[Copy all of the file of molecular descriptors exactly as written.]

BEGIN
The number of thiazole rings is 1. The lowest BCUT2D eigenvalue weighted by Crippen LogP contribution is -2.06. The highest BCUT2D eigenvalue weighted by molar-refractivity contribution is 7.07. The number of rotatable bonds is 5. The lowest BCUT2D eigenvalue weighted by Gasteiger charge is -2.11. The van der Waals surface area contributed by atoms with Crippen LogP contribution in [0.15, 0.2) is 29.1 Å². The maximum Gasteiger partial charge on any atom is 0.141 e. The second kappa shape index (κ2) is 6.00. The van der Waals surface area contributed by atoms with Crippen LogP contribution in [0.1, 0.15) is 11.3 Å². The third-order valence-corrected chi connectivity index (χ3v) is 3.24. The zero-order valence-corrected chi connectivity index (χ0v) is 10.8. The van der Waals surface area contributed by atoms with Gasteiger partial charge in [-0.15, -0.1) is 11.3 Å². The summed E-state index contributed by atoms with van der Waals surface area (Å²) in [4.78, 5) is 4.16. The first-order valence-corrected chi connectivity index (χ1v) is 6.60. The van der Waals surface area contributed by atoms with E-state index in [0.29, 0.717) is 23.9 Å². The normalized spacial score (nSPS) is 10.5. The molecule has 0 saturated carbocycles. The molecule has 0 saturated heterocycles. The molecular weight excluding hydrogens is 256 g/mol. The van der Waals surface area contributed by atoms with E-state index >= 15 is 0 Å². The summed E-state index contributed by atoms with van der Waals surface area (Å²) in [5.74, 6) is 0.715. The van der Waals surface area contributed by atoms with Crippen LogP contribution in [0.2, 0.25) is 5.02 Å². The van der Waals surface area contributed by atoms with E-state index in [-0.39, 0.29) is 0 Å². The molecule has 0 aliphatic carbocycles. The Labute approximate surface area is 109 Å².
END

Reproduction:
The number of thiazole rings is 1. The lowest BCUT2D eigenvalue weighted by Crippen LogP contribution is -2.06. The highest BCUT2D eigenvalue weighted by molar-refractivity contribution is 7.07. The number of rotatable bonds is 5. The lowest BCUT2D eigenvalue weighted by Gasteiger charge is -2.11. The van der Waals surface area contributed by atoms with Crippen LogP contribution in [0.15, 0.2) is 29.1 Å². The maximum Gasteiger partial charge on any atom is 0.141 e. The second kappa shape index (κ2) is 6.00. The van der Waals surface area contributed by atoms with Crippen LogP contribution in [0.1, 0.15) is 11.3 Å². The third-order valence-corrected chi connectivity index (χ3v) is 3.24. The zero-order valence-corrected chi connectivity index (χ0v) is 10.8. The van der Waals surface area contributed by atoms with Gasteiger partial charge in [-0.15, -0.1) is 11.3 Å². The summed E-state index contributed by atoms with van der Waals surface area (Å²) in [4.78, 5) is 4.16. The first-order valence-corrected chi connectivity index (χ1v) is 6.60. The van der Waals surface area contributed by atoms with E-state index in [0.29, 0.717) is 23.9 Å². The normalized spacial score (nSPS) is 10.5. The molecule has 0 saturated carbocycles. The molecule has 0 saturated heterocycles. The molecular weight excluding hydrogens is 256 g/mol. The van der Waals surface area contributed by atoms with E-state index >= 15 is 0 Å². The summed E-state index contributed by atoms with van der Waals surface area (Å²) in [5.74, 6) is 0.715. The van der Waals surface area contributed by atoms with Crippen LogP contribution in [0.2, 0.25) is 5.02 Å². The van der Waals surface area contributed by atoms with E-state index in [-0.39, 0.29) is 0 Å². The molecule has 0 aliphatic carbocycles. The Labute approximate surface area is 109 Å².